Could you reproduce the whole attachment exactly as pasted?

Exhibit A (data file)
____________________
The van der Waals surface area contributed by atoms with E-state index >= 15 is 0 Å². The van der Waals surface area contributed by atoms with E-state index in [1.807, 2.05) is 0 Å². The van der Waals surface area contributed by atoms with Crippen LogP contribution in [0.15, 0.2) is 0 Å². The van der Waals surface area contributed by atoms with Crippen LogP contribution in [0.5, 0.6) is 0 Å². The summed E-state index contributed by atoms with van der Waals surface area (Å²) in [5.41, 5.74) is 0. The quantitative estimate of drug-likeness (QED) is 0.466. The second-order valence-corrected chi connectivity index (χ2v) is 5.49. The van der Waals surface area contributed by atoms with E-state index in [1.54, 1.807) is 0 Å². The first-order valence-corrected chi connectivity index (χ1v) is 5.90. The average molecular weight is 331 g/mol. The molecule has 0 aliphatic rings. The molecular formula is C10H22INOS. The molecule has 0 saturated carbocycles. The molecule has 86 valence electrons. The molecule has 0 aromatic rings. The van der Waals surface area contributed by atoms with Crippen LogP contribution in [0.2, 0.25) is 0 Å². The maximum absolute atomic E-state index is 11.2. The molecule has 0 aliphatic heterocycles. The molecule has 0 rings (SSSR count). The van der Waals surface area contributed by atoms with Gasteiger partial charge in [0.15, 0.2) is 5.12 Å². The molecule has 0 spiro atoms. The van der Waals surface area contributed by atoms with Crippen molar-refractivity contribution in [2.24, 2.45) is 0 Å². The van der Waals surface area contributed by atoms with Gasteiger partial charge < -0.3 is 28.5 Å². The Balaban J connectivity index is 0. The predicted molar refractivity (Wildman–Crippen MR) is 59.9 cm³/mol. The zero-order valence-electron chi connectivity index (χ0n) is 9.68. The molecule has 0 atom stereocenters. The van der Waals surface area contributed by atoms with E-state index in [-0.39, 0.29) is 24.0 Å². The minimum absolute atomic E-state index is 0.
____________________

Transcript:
The van der Waals surface area contributed by atoms with E-state index >= 15 is 0 Å². The van der Waals surface area contributed by atoms with E-state index in [1.807, 2.05) is 0 Å². The van der Waals surface area contributed by atoms with Crippen LogP contribution in [0.15, 0.2) is 0 Å². The van der Waals surface area contributed by atoms with Crippen LogP contribution in [0.5, 0.6) is 0 Å². The summed E-state index contributed by atoms with van der Waals surface area (Å²) in [5.41, 5.74) is 0. The quantitative estimate of drug-likeness (QED) is 0.466. The second-order valence-corrected chi connectivity index (χ2v) is 5.49. The van der Waals surface area contributed by atoms with E-state index in [1.54, 1.807) is 0 Å². The first-order valence-corrected chi connectivity index (χ1v) is 5.90. The average molecular weight is 331 g/mol. The molecule has 0 aliphatic rings. The molecular formula is C10H22INOS. The molecule has 0 saturated carbocycles. The molecule has 86 valence electrons. The molecule has 0 aromatic rings. The van der Waals surface area contributed by atoms with Crippen LogP contribution in [0.2, 0.25) is 0 Å². The maximum absolute atomic E-state index is 11.2. The molecule has 0 aliphatic heterocycles. The molecule has 0 rings (SSSR count). The van der Waals surface area contributed by atoms with Gasteiger partial charge in [0.15, 0.2) is 5.12 Å². The molecule has 0 spiro atoms. The van der Waals surface area contributed by atoms with Crippen molar-refractivity contribution in [2.24, 2.45) is 0 Å². The van der Waals surface area contributed by atoms with Gasteiger partial charge < -0.3 is 28.5 Å². The Balaban J connectivity index is 0. The predicted molar refractivity (Wildman–Crippen MR) is 59.9 cm³/mol. The zero-order valence-electron chi connectivity index (χ0n) is 9.68. The molecule has 0 atom stereocenters. The van der Waals surface area contributed by atoms with E-state index in [-0.39, 0.29) is 24.0 Å². The minimum absolute atomic E-state index is 0.